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 Table of Contents  
Year : 2021  |  Volume : 19  |  Issue : 2  |  Page : 92-99

Assessing dental education environment in India: Foundation for future-A systematic review

1 Department of Prosthodontics, Goa Dental College and Hospital, Bambolim, Goa, India
2 Department of Public Health Dentistry, Goa Dental College and Hospital, Bambolim, Goa, India
3 Department of Public Health Dentistry, Oral Health Sciences, PGIMER, Chandigarh, India

Date of Submission09-Nov-2020
Date of Acceptance20-Jun-2021
Date of Web Publication2-Aug-2021

Correspondence Address:
Kathleen Manuela D'souza
Department of Prosthodontics, Goa Dental College and Hospital, Rajiv Gandhi Complex, Bambolim - 403 201, Goa
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Source of Support: None, Conflict of Interest: None

DOI: 10.4103/jiaphd.jiaphd_205_20

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Little information is available on the quality of the learning experience perceived by the dental students in India. The aim of this study was to review the available evidence on the educational environment in Indian dental colleges using Dundee Ready Educational Environment Measure (DREEM). Several electronic databases and reference lists of the included publications were searched according to Preferred Reporting Items for Systematic Review and Meta-Analyses guidelines. Quality assessment was performed based on the Joanna Briggs Institute checklist. Eight studies were found to meet the inclusion criteria. DREEM was commonly administered to the undergraduate dental students. The total number of participants included were 1,799. There was clinical heterogeneity in terms of outcome variables and study population. All the included studies reported a total mean score in the range of 101–150. The overall DREEM score indicated positive perceptions among students. Greater number of problem areas were recorded in student's perception of atmosphere and social self-perceptions. Least number of problem areas were recorded in students' perception of learning, teachers, and academic self-perception. Significantly low mean scores for the items “The teaching over emphasizes factual learning” and “The teachers are authoritarian” were also noted. This indicated that these areas of concern in the present educational system need to be addressed with effective intervention strategies.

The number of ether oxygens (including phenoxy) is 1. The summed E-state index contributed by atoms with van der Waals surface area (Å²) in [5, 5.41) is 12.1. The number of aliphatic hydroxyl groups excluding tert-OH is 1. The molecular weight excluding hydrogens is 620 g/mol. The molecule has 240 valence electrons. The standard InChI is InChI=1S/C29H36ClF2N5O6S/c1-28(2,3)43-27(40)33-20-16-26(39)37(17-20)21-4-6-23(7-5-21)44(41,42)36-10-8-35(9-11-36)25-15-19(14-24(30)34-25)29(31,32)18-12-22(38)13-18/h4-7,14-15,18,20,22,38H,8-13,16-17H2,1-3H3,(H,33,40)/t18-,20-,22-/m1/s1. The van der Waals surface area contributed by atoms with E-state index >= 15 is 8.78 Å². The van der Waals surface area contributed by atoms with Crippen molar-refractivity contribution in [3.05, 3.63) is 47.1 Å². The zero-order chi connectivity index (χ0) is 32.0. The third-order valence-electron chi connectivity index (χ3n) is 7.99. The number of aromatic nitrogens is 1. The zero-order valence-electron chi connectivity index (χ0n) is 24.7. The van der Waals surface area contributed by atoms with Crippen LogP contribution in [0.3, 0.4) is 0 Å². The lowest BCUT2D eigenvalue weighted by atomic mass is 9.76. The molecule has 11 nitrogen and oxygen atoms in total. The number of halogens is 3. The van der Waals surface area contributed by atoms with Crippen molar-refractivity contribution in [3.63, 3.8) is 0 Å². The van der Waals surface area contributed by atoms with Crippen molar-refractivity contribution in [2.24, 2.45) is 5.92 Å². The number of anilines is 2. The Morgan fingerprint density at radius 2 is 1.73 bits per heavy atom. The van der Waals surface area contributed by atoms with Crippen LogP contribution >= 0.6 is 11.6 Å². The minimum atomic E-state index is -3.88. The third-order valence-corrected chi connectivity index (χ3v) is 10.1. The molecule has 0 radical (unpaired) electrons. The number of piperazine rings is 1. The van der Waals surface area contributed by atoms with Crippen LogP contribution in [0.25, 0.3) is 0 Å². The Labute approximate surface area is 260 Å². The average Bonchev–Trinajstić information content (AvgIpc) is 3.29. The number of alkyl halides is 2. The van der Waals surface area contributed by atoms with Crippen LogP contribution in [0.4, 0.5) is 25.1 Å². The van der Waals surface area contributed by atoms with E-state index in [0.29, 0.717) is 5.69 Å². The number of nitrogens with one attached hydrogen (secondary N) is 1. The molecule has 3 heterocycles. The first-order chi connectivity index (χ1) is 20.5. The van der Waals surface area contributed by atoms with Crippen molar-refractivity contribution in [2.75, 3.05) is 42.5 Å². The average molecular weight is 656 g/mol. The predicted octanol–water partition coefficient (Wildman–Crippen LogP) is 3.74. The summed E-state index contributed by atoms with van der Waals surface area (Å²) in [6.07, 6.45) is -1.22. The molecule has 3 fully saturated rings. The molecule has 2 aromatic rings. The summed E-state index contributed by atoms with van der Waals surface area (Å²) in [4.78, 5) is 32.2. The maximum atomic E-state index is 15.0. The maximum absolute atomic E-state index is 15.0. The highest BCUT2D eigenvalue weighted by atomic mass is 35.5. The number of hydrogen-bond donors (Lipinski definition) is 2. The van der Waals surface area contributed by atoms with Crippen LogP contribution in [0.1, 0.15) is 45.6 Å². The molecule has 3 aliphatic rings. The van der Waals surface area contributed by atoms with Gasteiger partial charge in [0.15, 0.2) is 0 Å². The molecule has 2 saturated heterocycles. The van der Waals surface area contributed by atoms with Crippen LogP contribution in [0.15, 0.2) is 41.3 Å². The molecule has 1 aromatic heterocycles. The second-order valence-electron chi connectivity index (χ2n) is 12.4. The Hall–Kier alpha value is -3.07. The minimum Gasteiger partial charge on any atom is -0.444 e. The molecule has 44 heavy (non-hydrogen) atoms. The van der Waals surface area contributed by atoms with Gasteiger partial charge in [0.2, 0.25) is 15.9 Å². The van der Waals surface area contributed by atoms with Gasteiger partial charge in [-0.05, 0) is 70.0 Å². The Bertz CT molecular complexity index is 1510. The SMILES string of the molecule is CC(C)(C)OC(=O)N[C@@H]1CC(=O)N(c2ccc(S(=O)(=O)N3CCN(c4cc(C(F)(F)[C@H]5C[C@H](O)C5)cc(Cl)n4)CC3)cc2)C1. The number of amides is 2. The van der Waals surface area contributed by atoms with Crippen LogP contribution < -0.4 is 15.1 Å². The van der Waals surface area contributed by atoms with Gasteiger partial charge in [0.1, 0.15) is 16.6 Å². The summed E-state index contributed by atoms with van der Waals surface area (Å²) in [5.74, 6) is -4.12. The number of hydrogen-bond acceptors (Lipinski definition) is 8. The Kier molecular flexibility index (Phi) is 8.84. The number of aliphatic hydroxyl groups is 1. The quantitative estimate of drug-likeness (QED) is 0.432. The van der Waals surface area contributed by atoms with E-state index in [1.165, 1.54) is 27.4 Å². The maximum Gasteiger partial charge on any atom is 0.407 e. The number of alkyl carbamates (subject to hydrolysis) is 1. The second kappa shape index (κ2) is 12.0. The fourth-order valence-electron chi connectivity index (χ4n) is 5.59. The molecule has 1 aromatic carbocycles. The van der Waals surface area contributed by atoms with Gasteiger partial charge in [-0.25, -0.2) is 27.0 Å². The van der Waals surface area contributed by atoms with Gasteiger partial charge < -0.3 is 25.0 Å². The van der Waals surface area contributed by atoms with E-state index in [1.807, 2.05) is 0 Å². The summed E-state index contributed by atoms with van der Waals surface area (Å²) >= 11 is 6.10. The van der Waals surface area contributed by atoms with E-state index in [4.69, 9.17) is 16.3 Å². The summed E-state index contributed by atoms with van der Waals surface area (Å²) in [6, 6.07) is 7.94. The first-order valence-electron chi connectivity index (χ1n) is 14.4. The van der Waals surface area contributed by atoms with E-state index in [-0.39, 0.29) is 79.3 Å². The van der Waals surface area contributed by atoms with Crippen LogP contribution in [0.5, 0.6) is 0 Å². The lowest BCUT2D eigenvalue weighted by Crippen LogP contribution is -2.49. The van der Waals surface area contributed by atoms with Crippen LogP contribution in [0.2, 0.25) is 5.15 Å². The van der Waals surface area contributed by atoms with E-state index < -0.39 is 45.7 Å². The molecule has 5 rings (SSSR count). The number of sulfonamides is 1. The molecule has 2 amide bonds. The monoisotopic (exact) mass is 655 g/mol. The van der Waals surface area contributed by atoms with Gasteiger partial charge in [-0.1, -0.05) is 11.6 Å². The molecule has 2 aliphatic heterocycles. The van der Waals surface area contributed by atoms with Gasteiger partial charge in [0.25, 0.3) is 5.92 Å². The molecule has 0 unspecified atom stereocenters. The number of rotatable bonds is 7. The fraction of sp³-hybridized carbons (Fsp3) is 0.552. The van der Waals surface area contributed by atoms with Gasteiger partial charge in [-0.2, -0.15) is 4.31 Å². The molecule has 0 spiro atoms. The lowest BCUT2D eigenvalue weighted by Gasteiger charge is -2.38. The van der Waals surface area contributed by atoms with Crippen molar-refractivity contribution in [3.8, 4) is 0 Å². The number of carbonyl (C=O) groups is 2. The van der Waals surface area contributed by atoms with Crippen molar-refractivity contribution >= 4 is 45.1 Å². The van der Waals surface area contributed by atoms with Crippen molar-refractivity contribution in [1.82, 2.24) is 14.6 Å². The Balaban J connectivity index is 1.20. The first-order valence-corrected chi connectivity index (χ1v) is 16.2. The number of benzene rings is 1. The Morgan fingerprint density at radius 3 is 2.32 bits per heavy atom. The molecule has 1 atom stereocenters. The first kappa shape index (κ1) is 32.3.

Keywords: Dental student, dentist, education, India, perception

How to cite this article:
D'souza KM, Rajput S, Kumar A, Aras MA. Assessing dental education environment in India: Foundation for future-A systematic review. J Indian Assoc Public Health Dent 2021;19:92-9

How to cite this URL:
D'souza KM, Rajput S, Kumar A, Aras MA. Assessing dental education environment in India: Foundation for future-A systematic review. J Indian Assoc Public Health Dent [serial online] 2021 [cited 2021 Oct 26];19:92-9. Available from: https://www.jiaphd.org/text.asp?2021/19/2/92/322861

  Introduction Top